Summertime Tax Tip #7: Salvage Tax Deductions by Donating Household Items

[This is the seventh in a series of articles on tax strategies for small businesses and individuals.]

It’s a common practice during the summer: After a spring cleaning, people try to sell the household items they no longer need or want in a “garage sale” (known as a “lawn sale, “tag sale” or some other name in parts of the country). But what do they do with those items that are left over at the end of the day? Instead of simply discarding them, they may be able to donate them to charity and take a tax deduction for their troubles.

However, you can’t just dump your “trash” at the charity’s door and expect to receive a write-off in return. The items must be in reasonably good condition to qualify for a deduction plus you must meet certain IRS requirements.

How much can you deduct? The amount is generally based on the property’s fair market value (FMV) at the time of the contribution. That can be a sticking point because the IRS often suspects that donations of used clothing and household goods are overvalued.  For instance, if you paid $25 for a shirt five years ago, you can’t claim a $20 deduction. The value of the shirt is probably closer to $5.

It’s best to use an impartial guideline to establish FMV for these items.  A couple of the most popular are Goodwill’s at http://www.goodwill.org/wp-content/uploads/2010/12/donation_valuation_guide.pdf and the one provided by the Salvation Army at http://satruck.org/donation-value-guide. You can find others online, but just be sure to go with a reputable source.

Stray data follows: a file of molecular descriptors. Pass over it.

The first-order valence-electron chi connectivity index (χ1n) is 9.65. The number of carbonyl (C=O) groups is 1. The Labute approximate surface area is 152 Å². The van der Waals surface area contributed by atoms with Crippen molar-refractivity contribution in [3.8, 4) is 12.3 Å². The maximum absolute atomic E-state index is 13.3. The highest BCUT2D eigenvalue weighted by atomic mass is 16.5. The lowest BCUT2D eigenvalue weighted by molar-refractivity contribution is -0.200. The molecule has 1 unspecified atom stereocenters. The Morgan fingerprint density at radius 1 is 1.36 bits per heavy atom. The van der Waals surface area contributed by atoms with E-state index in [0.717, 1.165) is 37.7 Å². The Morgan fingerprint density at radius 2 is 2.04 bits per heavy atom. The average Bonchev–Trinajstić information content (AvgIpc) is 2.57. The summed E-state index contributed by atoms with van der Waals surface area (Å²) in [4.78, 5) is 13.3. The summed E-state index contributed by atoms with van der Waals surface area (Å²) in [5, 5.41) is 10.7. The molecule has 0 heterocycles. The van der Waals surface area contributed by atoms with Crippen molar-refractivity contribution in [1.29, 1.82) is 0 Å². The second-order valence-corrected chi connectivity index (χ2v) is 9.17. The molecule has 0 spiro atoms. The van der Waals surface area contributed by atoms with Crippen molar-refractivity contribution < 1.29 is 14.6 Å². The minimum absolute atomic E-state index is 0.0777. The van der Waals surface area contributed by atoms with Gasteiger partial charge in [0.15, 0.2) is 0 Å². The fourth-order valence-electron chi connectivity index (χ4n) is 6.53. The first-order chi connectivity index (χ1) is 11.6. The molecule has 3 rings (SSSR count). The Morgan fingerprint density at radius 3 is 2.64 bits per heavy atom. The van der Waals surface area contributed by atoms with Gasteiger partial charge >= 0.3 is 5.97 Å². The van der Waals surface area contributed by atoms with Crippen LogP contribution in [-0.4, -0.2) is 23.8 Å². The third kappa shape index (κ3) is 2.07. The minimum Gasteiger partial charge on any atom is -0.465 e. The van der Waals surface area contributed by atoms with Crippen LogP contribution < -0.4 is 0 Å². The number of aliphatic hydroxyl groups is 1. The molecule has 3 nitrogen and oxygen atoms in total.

The IRS says you can support valuations with photographs, canceled checks, receipts when the items were purchased or other evidence. Also, magazine or newspaper articles and photographs describing the items and statements by the recipients of the items may also be helpful.

For more expensive items, it is recommended that you commission an independent appraisal. This might apply, for example, to vintage glassware or an antique lamp. Note that Form 8383, Noncash Charitable Contributions, must be filed if the value of all items exceeds $500. And an appraisal is required if the value of any donated item exceeds $5,000. Note that appraisal fees may be deducted as miscellaneous expenses subject to the usual 2%-of-AGI floor.

Other special rules may come into play when property is donated to charity. For instance, if artwork is donated to a client’s alma mater, it must be used to further the school’s tax-exempt function. It can’t be stashed away in a dusty storeroom somewhere that never sees the light of day. The school must display the art in a prominent place where students can view and study it.

Finally, clients should be reminded to secure detailed receipts from charitable organizations describing the donated items. They should keep these on file in case the IRS ever comes calling.         

     

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